Features & guest posts | 10 wines I enjoyed in 2019 that I'd like you to try too

Features & guest posts

10 wines I enjoyed in 2019 that I'd like you to try too

Why do we enjoy making (and, hopefully, reading), lists? I guess for some, like the “top-5” obsessed staff at Nick Hornby’s imaginary record store in High Fidelity, the idea of selection and hierarchy has inherent merit. For others, it can be the idea of taxonomies: putting some order into the chaos. Probably for all of us, the opportunity of thinking back to what we have experienced is what makes a landmark special. So, with the New Year approaching, I thought back to the wines that marked 2019 for me.

A list, however, that attempts to catch the “Top” or “Best” always runs the risk of turning too personal, too self-indulgent. After all, the most memorable wine moments we have are rarely because of the liquid itself. So, if you’ll indulge me, instead of my “best” wines of the year, here are 10 wines I had in 2019 that I think you should have too.

Happy new year everyone!

1. Billecart-Salmon Brut Sous Bois NV

Whisper it, but not everyone loves champagne. Or, to put it more accurately, not everyone loves the sparkling wines aficionados do. Friends and family have often had to fake approval after trying my latest favourite extra brut franciacorta or pas dosé champagne; it can be a challenging predicament being caught between a rather steely drink and a loved one staring back like an overexcited labrador. You don’t run any such risks with Billecart-Salmon’s Sous Bois, a blend of the classic champenois grape varieties, vinified and aged in oak casks. This is a rich, powerful champagne that understands elegance as muscle tone. It also speaks of grandness and festivity, so a good one for this time of the year – and even better for this time of the year 2021, as it will improve. Warning: you will need some serious canapés for this if young. I have served it to accompany a dinner of sea bass with roast vegetables and it shrugged that off casually. Proceed accordingly.

(£67.95, Fortnum & Mason)

2. Duran 5V Gran Reserva Brut 2012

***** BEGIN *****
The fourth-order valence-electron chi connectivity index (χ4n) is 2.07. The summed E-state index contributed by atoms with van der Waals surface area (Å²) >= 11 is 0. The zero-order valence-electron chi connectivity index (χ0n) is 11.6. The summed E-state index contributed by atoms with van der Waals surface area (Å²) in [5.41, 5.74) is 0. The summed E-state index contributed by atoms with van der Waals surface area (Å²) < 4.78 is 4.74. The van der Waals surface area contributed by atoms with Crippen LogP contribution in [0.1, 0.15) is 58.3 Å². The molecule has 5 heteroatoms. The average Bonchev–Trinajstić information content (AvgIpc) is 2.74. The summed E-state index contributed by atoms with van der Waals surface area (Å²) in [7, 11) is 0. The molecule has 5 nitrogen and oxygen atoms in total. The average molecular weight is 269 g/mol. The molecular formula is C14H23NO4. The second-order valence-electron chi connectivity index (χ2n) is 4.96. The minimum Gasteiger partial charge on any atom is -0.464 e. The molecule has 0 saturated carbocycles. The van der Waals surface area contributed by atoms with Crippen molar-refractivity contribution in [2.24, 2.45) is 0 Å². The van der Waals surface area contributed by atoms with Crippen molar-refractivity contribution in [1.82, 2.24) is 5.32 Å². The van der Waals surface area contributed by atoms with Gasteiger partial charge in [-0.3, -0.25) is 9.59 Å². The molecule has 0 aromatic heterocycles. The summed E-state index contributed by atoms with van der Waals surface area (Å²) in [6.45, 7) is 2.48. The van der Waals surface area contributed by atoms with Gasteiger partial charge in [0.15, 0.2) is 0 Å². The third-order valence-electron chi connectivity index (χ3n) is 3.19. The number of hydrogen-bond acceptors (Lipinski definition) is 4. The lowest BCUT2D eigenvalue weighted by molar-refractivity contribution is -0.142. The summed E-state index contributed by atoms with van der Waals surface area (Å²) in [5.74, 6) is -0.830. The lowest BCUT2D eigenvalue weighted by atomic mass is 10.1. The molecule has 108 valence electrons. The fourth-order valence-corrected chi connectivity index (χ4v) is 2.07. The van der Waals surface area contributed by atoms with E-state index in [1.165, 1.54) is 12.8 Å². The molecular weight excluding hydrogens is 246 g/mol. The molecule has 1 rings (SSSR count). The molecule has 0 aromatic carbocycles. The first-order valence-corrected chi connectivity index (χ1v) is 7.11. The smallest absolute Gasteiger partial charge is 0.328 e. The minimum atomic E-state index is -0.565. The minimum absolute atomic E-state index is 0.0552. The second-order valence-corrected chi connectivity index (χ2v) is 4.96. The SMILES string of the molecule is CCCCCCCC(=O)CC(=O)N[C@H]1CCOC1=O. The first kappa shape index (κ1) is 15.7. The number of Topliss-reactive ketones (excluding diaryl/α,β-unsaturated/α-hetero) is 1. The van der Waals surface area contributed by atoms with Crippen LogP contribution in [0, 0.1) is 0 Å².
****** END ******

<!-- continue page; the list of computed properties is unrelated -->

Wine writers often feel that there are some wines that are perpetually misunderstood by the public and mistreated by the market. On the antipode of champagne’s glory and fame comes cava. Identified with the mass-produced offerings of Spanish conglomerates, it’s unsurprising most consider it a low-cost, entry level sparkling, like a brackish alternative to prosecco. That is, of course, only part of the story. There is another cava: fine, elegant, on par with any quality sparkling, yet distinctly different. Duran’s 5V, a blend of the three traditional varieties of macabeo, parellada, and xarel·lo, with the Champenois chardonnay and pinot noir, was one of my favourite examples this year. As above, you can serve this as an aperitif with suitably interesting starters (seafood would work particularly well), but I prefer it to accompany a main. I had it with salmon fishcakes and it worked like a charm.

(£18, Vinissimus)

3. Domaine Peillot, Roussette du Bugey-Montagnieu Altesse 2018

The concept of Alpine wines fascinates me. There is something particularly romantic about grapes that are grown in such a challenging environment. I don’t drink as many of them as I would like, partly because their availability is limited in the UK. For example, I’ve struggled to track down most labels described in Artisan Swiss, an excellent blog covering the wines of the Confoederatio Helvetica. You would probably find it similarly tricky to grab a bottle of the best product of the Alps I’ve had this year, the Aostan Les Cretes Fleur 2017, an electric, formidable wine keeping a fine balance between Northern coolness and an almost Mediterranean salinity. For a more easily available, and financially much less punishing, stand-in, I refer you to the ever-reliable Wine Society. Peillot’s Altesse has the gentleness and clarity I associate with the grape, but enough citrus on the palate and aftertaste to keep things interesting. Just the thing if you’re planning a fondue with the leftover Christmas cheese.

(£16, The Wine Society)

4. Planeta Eruzione 1614 Bianco 2017

It might not feel like it now, but summer does eventually come back every year and with it the appetite for fresh salads, fried zucchini, and grilled fish. You won’t be surprised to hear I favour Santorini whites above all else, but I’m always open to a supporting cast: Fiano and Falanghina from Campania, Albariño from Galicia and Xarel·lo from Catalonia, the Great White Classics of Burgundy. I’ve not always had a perfect track record with Carricante, Sicily’s answer to Assyrtiko, but Planeta’s Eruzione has been a favourite of mine lately. I don’t know if I can actually taste the small quantity of Riesling, or it’s just the idea it’s there, but I find an Alsatian twist in the aftertaste that works particularly well - and I’ve laid down a few bottles to see how it’ll do over time too.

(£29.50, Great Western Wine)

5. Gikas Pine Forest NV